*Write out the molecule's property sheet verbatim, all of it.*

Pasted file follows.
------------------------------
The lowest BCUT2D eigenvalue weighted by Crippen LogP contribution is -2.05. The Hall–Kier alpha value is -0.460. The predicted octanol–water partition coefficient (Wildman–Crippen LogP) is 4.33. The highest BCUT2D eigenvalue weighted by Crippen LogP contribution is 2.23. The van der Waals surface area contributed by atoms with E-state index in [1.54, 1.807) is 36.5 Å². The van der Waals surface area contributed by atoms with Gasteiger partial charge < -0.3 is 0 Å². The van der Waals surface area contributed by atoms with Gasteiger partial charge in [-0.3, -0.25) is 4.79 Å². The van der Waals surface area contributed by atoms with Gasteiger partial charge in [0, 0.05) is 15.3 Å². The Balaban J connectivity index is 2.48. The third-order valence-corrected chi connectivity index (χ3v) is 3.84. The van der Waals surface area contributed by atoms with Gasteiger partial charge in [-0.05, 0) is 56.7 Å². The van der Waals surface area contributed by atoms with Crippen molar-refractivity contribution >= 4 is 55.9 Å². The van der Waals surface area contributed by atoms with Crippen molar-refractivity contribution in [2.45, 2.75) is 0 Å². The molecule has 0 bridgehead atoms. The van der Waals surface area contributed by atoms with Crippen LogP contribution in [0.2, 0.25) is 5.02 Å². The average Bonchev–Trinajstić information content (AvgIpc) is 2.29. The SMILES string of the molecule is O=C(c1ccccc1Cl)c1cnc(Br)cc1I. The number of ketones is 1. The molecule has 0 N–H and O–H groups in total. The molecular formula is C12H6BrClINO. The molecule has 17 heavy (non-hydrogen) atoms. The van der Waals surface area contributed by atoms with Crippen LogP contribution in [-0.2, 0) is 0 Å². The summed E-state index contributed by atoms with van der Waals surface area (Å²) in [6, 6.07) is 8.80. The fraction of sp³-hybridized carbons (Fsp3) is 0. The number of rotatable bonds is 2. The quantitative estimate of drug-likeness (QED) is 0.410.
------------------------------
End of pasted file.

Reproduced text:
The lowest BCUT2D eigenvalue weighted by Crippen LogP contribution is -2.05. The Hall–Kier alpha value is -0.460. The predicted octanol–water partition coefficient (Wildman–Crippen LogP) is 4.33. The highest BCUT2D eigenvalue weighted by Crippen LogP contribution is 2.23. The van der Waals surface area contributed by atoms with E-state index in [1.54, 1.807) is 36.5 Å². The van der Waals surface area contributed by atoms with Gasteiger partial charge < -0.3 is 0 Å². The van der Waals surface area contributed by atoms with Gasteiger partial charge in [-0.3, -0.25) is 4.79 Å². The van der Waals surface area contributed by atoms with Gasteiger partial charge in [0, 0.05) is 15.3 Å². The Balaban J connectivity index is 2.48. The third-order valence-corrected chi connectivity index (χ3v) is 3.84. The van der Waals surface area contributed by atoms with Gasteiger partial charge in [-0.05, 0) is 56.7 Å². The van der Waals surface area contributed by atoms with Crippen molar-refractivity contribution >= 4 is 55.9 Å². The van der Waals surface area contributed by atoms with Crippen molar-refractivity contribution in [2.45, 2.75) is 0 Å². The molecule has 0 bridgehead atoms. The van der Waals surface area contributed by atoms with Crippen LogP contribution in [0.2, 0.25) is 5.02 Å². The average Bonchev–Trinajstić information content (AvgIpc) is 2.29. The SMILES string of the molecule is O=C(c1ccccc1Cl)c1cnc(Br)cc1I. The number of ketones is 1. The molecule has 0 N–H and O–H groups in total. The molecular formula is C12H6BrClINO. The molecule has 17 heavy (non-hydrogen) atoms. The van der Waals surface area contributed by atoms with Crippen LogP contribution in [-0.2, 0) is 0 Å². The summed E-state index contributed by atoms with van der Waals surface area (Å²) in [6, 6.07) is 8.80. The fraction of sp³-hybridized carbons (Fsp3) is 0. The number of rotatable bonds is 2. The quantitative estimate of drug-likeness (QED) is 0.410.